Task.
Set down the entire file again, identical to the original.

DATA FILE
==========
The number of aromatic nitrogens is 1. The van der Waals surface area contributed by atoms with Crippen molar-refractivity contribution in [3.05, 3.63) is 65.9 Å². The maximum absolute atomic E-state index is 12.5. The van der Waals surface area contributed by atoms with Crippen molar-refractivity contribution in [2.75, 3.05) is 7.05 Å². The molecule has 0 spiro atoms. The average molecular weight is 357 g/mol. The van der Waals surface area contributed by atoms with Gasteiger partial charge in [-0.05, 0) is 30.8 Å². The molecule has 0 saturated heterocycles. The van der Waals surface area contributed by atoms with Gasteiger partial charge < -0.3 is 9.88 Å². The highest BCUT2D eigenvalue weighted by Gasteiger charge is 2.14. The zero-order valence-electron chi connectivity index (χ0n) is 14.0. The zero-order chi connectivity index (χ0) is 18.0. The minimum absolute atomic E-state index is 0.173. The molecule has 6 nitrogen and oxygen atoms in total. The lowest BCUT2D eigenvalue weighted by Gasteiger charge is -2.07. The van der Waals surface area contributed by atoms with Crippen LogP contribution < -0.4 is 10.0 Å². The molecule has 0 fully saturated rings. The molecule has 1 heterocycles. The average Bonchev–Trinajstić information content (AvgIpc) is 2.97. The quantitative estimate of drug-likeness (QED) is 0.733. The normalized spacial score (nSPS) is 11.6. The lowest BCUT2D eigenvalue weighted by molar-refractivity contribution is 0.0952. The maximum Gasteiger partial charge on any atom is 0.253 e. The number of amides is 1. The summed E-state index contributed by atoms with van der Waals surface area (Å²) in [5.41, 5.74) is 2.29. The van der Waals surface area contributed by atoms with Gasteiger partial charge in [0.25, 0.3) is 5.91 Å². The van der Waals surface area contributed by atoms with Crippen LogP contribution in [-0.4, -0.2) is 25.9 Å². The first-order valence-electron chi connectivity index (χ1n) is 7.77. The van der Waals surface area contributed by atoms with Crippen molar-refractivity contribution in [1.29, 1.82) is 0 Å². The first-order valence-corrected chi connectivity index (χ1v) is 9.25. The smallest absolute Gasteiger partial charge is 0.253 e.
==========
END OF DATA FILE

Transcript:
The number of aromatic nitrogens is 1. The van der Waals surface area contributed by atoms with Crippen molar-refractivity contribution in [3.05, 3.63) is 65.9 Å². The maximum absolute atomic E-state index is 12.5. The van der Waals surface area contributed by atoms with Crippen molar-refractivity contribution in [2.75, 3.05) is 7.05 Å². The molecule has 0 spiro atoms. The average molecular weight is 357 g/mol. The van der Waals surface area contributed by atoms with Gasteiger partial charge in [-0.05, 0) is 30.8 Å². The molecule has 0 saturated heterocycles. The van der Waals surface area contributed by atoms with Gasteiger partial charge < -0.3 is 9.88 Å². The highest BCUT2D eigenvalue weighted by Gasteiger charge is 2.14. The zero-order valence-electron chi connectivity index (χ0n) is 14.0. The zero-order chi connectivity index (χ0) is 18.0. The minimum absolute atomic E-state index is 0.173. The molecule has 6 nitrogen and oxygen atoms in total. The lowest BCUT2D eigenvalue weighted by Gasteiger charge is -2.07. The van der Waals surface area contributed by atoms with Crippen LogP contribution < -0.4 is 10.0 Å². The molecule has 0 fully saturated rings. The molecule has 1 heterocycles. The average Bonchev–Trinajstić information content (AvgIpc) is 2.97. The quantitative estimate of drug-likeness (QED) is 0.733. The normalized spacial score (nSPS) is 11.6. The lowest BCUT2D eigenvalue weighted by molar-refractivity contribution is 0.0952. The maximum Gasteiger partial charge on any atom is 0.253 e. The number of amides is 1. The summed E-state index contributed by atoms with van der Waals surface area (Å²) in [5.41, 5.74) is 2.29. The van der Waals surface area contributed by atoms with Gasteiger partial charge in [0.25, 0.3) is 5.91 Å². The van der Waals surface area contributed by atoms with Crippen LogP contribution in [-0.4, -0.2) is 25.9 Å². The first-order valence-electron chi connectivity index (χ1n) is 7.77. The van der Waals surface area contributed by atoms with Crippen molar-refractivity contribution in [1.29, 1.82) is 0 Å². The first-order valence-corrected chi connectivity index (χ1v) is 9.25. The smallest absolute Gasteiger partial charge is 0.253 e.